American business has divided itself into distinctly separate for-profit and nonprofit spheres, both in terms of legal organization and the fundamental values by which each sector operates. Somehow, the mantra of for-profit business has become "profit at any cost" with little regard for the social, economic, or even legal ramifications. The nonprofit world has strived to set themselves apart from for-profits by establishing a culture of openness, positive shared values, and respect. The newest breed of business owners, known as Social Entrepreneurs, are taking the lead in incorporating the values of the nonprofit sector into the for-profit world.
By law, a registered nonprofit organization is owned by, and responsible to, the public at large. Over the past few decades, for-profit businesses have adopted the attitude of responsibility only to the private owners themselves. This extreme focus has served to develop a culture of mistrust, waste, and exclusion between business and consumers. In addition, the questionable practices followed by big business are under more scrutiny than ever, leading a charge toward more responsible business standards akin to those followed in the nonprofit sector.
As up and coming entrepreneurs set out to develop the culture and values of their new venture, becoming familiar with the values and standards of successful nonprofits can be invaluable. The principles upon which a new business is formed will both inform and guide the actions of every aspect of the organization. All policies and procedures of the business will reflect the fundamental values you develop, and will be evident to all through the image your business portrays.
The fundamental values adhered to by the nonprofit sector, and desperately needed in the for-profit sector, include:
Commitment to the public good is critical in business. While nonprofits have a fiduciary duty to the public, for-profits have an inherent (though not legally defined) duty as well. A commitment to honesty and integrity, maintaining the public trust, and valuing social justice will build a strong relationship between the business and consumers, enhancing both reputation and profitability.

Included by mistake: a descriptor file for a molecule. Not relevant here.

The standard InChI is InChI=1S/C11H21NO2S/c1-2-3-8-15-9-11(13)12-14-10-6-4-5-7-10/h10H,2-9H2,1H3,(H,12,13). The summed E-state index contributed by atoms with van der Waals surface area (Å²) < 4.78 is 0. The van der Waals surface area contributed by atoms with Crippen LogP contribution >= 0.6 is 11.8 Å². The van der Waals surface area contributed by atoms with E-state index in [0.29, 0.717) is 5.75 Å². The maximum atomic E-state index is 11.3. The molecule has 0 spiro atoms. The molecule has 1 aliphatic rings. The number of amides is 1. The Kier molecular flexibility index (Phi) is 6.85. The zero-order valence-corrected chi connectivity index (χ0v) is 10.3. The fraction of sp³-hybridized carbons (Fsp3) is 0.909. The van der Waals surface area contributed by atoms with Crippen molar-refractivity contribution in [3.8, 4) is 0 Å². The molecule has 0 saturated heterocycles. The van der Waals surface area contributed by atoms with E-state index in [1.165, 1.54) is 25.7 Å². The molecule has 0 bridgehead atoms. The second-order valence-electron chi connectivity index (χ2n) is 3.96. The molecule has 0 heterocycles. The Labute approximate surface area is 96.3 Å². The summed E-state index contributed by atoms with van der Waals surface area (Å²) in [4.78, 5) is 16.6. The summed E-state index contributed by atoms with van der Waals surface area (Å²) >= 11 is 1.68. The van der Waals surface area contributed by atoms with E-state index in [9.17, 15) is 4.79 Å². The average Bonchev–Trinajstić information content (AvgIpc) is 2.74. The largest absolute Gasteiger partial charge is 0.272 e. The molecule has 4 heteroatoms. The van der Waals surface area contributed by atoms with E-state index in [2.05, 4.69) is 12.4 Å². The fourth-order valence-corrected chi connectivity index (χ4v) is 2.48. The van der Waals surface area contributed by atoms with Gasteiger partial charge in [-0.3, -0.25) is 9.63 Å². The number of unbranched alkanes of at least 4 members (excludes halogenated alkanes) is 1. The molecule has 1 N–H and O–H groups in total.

All businesses involve a number of stakeholders who are affected by the actions of the company.Accountability in business means taking responsible actions that you can and will explain if need be. Employees, vendors, and customers are all entitled to deal with a company willing to be accountable for their actions.
Honesty and reliability in business has been out of vogue for some time, but is still greatly valued by consumers, employees, and vendors alike (when they can find it). Play fair, tell the truth … these are lessons we all learned in kindergarten and remain relevant in all types of businesses.
Successful nonprofits make an effort to project responsibility beyond that required by law, and for-profit businesses can benefit from that attitude as well. The law does establish minimum standards for the treatment of employees, consumer protections, environmental requirements, and accounting standards, but those are just minimums. The best option for business is to treat all stakeholders and resources better than required. The voluntary implementation of responsible business practices will be evident to everyone in contact with the organization – a positive reputation that is likely to serve the business well.
The presumption that business owners must push ethical boundaries to be successful is old news. And, the established differences in values and operations between for-profit and nonprofit organizations are past their prime. It's time for all businesses to be run with a strong ethical foundation and with an eye for doing right while earning profits. The best route to get there from here is to educate all business leaders, starting with the entrepreneurial community, of the strength of nonprofit organization values.